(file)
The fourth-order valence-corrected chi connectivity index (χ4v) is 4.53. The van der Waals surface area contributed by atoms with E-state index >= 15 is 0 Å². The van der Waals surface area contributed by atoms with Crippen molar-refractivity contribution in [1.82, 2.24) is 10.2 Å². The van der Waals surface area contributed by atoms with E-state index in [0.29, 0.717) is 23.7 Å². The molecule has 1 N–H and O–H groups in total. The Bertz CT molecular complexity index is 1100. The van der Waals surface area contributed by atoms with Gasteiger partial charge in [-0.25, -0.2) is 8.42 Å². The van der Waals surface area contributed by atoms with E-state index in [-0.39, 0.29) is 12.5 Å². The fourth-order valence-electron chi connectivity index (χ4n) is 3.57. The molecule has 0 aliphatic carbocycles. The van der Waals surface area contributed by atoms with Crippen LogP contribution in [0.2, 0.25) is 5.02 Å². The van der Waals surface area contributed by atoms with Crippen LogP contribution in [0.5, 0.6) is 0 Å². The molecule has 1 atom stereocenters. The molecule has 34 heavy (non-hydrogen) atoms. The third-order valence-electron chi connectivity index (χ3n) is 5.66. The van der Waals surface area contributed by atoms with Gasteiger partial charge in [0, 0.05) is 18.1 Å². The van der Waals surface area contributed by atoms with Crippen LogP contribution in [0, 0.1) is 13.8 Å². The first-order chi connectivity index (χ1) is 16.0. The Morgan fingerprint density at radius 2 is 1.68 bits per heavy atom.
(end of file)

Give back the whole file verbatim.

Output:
The fourth-order valence-corrected chi connectivity index (χ4v) is 4.53. The van der Waals surface area contributed by atoms with E-state index >= 15 is 0 Å². The van der Waals surface area contributed by atoms with Crippen molar-refractivity contribution in [1.82, 2.24) is 10.2 Å². The van der Waals surface area contributed by atoms with E-state index in [0.29, 0.717) is 23.7 Å². The molecule has 1 N–H and O–H groups in total. The Bertz CT molecular complexity index is 1100. The van der Waals surface area contributed by atoms with Gasteiger partial charge in [-0.25, -0.2) is 8.42 Å². The van der Waals surface area contributed by atoms with E-state index in [-0.39, 0.29) is 12.5 Å². The fourth-order valence-electron chi connectivity index (χ4n) is 3.57. The molecule has 0 aliphatic carbocycles. The van der Waals surface area contributed by atoms with Crippen LogP contribution in [0.2, 0.25) is 5.02 Å². The van der Waals surface area contributed by atoms with Crippen LogP contribution in [0.5, 0.6) is 0 Å². The molecule has 1 atom stereocenters. The molecule has 34 heavy (non-hydrogen) atoms. The third-order valence-electron chi connectivity index (χ3n) is 5.66. The van der Waals surface area contributed by atoms with Gasteiger partial charge in [0, 0.05) is 18.1 Å². The van der Waals surface area contributed by atoms with Crippen LogP contribution in [0, 0.1) is 13.8 Å². The first-order chi connectivity index (χ1) is 16.0. The Morgan fingerprint density at radius 2 is 1.68 bits per heavy atom.